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Can EMFs Cause Autism?

Research suggests that exposure to Electromagnetic Fields could be partially responsible for the huge increase in autism in this country

by Andrew Goldsworthy

Autism is a group of life-long disorders (autistic spectrum disorders or ASD) caused by brain malfunctions, associated with subtle changes in brain anatomy. The core symptoms are an inability to communicate adequately with others and include abnormal social behaviour, poor verbal and non-verbal communication, unusual and restricted interests, and persistent repetitive behaviour. There are also non-core symptoms, such as an increased risk of epileptic seizures, anxiety and mood disorders. ASD has a strong genetic component, occurs predominantly in males, and tends to run in families.

Autism May be Caused by Calcium Entering Neurons


It has been hypothesised that some genetic forms of ASD can be accounted for by known mutations in the genes for ion channels that result in an increased background concentration of calcium in neurons. This would be expected to lead to neuronal hyperactivity, the formation of sometimes unnecessary and inappropriate synapses, which in turn can lead to ASD.
   
Electromagnetic fields let calcium into neurons too. There has been a 60-fold increase in ASD in recent years, which cannot be accounted for by improvements in diagnostic methods and can only be explained by changes in the environment. This increase corresponds in time to the proliferation of mobile telecommunications, WiFi, and microwave ovens-as well as extremely low frequency fields from mains wiring and domestic appliances. We can now explain this in terms of electromagnetically-induced membrane leakage leading to brain hyperactivity and abnormal brain development.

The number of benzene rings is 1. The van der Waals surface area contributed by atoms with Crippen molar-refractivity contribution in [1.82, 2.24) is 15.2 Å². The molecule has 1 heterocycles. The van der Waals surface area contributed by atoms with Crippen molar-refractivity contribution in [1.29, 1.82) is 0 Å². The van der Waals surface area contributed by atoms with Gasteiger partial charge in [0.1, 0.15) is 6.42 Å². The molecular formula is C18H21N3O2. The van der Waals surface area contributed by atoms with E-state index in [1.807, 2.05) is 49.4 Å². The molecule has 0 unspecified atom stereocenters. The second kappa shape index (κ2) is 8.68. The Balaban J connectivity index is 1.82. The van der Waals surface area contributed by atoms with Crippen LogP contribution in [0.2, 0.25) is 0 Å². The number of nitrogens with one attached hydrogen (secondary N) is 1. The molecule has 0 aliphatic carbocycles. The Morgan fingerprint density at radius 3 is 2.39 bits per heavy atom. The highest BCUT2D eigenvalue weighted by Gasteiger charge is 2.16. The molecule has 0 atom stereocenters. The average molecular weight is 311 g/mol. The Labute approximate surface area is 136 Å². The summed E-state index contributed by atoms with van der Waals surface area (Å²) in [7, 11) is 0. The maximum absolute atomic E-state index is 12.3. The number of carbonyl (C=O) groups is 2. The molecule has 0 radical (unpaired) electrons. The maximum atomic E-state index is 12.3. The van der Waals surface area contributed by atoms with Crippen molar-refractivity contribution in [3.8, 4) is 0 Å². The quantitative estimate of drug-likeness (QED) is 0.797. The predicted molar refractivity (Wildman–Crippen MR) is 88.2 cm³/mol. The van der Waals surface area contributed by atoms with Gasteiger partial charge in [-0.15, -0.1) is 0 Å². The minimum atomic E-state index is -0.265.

The first effect of non-ionising electromagnetic radiation is to generate small alternating voltages across the cell membranes, which destabilize them and make them leak. This can have all sorts of consequences as unwanted substances diffuse into and out of cells unhindered, and materials in different parts of the cell that are normally kept separate become mixed.

Weak Fields are More Damaging than Strong Ones

We have known since the work of Suzanne Bawin and her co-workers (Bawin et al. 1975) that modulated radio-frequency electromagnetic radiation that is far too weak to cause significant heating can nevertheless remove calcium ions (positively charged calcium atoms) from cell membranes in the brain. In the 1980's, Carl Blackman showed that this also occurs with extremely low frequency electromagnetic radiation, but only within one or more "amplitude windows" above and below which there is little or no effect. (Blackman et al. 1982; Blackman 1990)
   
A proposed molecular mechanism for this can be found in my work. (Goldsworthy 2010). In particular, it explains why weak electromagnetic fields can have a greater effect than strong ones and why prolonged exposure to weak fields (where cells are maintained in the unstable condition for longer) is potentially more damaging than relatively brief exposure to much stronger ones.